Tackling Broder’s skepticism

TACKLING BRODER’S SKEPTICISM…. David Broder isn’t sure if health care reform will cut the deficit, and as such, isn’t sure if he likes the bill pending in the Senate. Minority Leader Mitch McConnell (R-Ky.) was delighted to see the column, and called the writer a “distinguished senior columnist” with important “reservations as a citizen.”

Senate Majority Leader Harry Reid (D-Nev.) replied, “To focus on a man who has been retired for many years and writes a column once in a while is not where we should be.”

Technically, Broder never exactly retired, and continues to churn out fairly predictable content (next week’s column: politicians should be more moderate). But in his latest item, Broder doubts that the Senate’s reform plan will achieve the promised deficit reductions. The columnist is aware of the CBO report, but reads it in such a way as to conclude that “the promised budget savings may not materialize.”

Broder’s Washington Post colleague Ezra Klein seems to think Broder should have taken a closer look at the details.

The net increase of $160 billion in the first 10 years is part of CBO’s analysis, not a caveat to it. It doesn’t mean the bill doesn’t cut the deficit, it just means that overall spending is larger before you add revenues into the equation. Moreover, the CBO continues: “during the decade following the 10-year budget window, the increases and decreases in the federal budgetary commitment to health care stemming from this legislation would roughly balance out.”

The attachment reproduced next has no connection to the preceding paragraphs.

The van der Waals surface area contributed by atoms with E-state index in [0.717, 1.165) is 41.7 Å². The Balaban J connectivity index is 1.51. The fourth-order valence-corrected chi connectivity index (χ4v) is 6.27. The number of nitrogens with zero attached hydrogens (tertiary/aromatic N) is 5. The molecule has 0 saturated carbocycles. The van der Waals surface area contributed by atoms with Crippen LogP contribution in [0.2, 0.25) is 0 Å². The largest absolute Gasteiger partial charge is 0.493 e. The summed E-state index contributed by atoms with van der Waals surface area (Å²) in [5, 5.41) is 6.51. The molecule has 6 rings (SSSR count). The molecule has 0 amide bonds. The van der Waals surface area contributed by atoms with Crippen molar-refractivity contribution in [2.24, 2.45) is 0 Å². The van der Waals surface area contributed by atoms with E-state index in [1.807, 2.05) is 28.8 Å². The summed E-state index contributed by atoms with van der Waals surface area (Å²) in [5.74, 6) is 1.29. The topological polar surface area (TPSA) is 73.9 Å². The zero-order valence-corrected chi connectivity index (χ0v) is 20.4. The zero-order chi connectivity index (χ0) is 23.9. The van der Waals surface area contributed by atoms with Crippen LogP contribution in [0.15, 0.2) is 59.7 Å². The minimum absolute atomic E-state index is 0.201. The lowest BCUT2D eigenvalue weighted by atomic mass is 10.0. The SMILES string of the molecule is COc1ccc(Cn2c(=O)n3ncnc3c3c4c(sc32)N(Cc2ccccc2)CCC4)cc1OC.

In other words, the revenue and the savings grow more quickly than the costs. Extend that line out further and, yes, federal spending on health care falls as a result of this bill. In other words, the bill satisfies Broder’s conditions. But he doesn’t come out and say that.

Instead, he pivots to the now-traditional argument that Congress won’t be able to stick to the savings and revenue measures in this bill. That, however, is another way of saying that Congress can’t cut health-care costs and the American government will go bankrupt. For one thing, that’s not a very good reason not to at least try and avert that outcome. But if Broder’s position is that we face certain fiscal collapse, then the only real question is whether we would prefer that 30 million Americans had insurance in the meantime, or went uninsured over that period.

Reading Broder’s column reminds me of listening to center-right Democrats complain about the bill for no apparent reason. Harry Reid crafted a modest, affordable bill that would significantly reduce the deficit, cut systemic costs, and steer clear of massive tax increases. This is what the center-right says it wants. And yet, they’re reluctant to take “yes” for an answer.

Broder’s argument seems to be, “Well, maybe policymakers won’t follow through and do what the legislation explicitly mandates they do.” By any reasonable measure, that’s simply not an argument.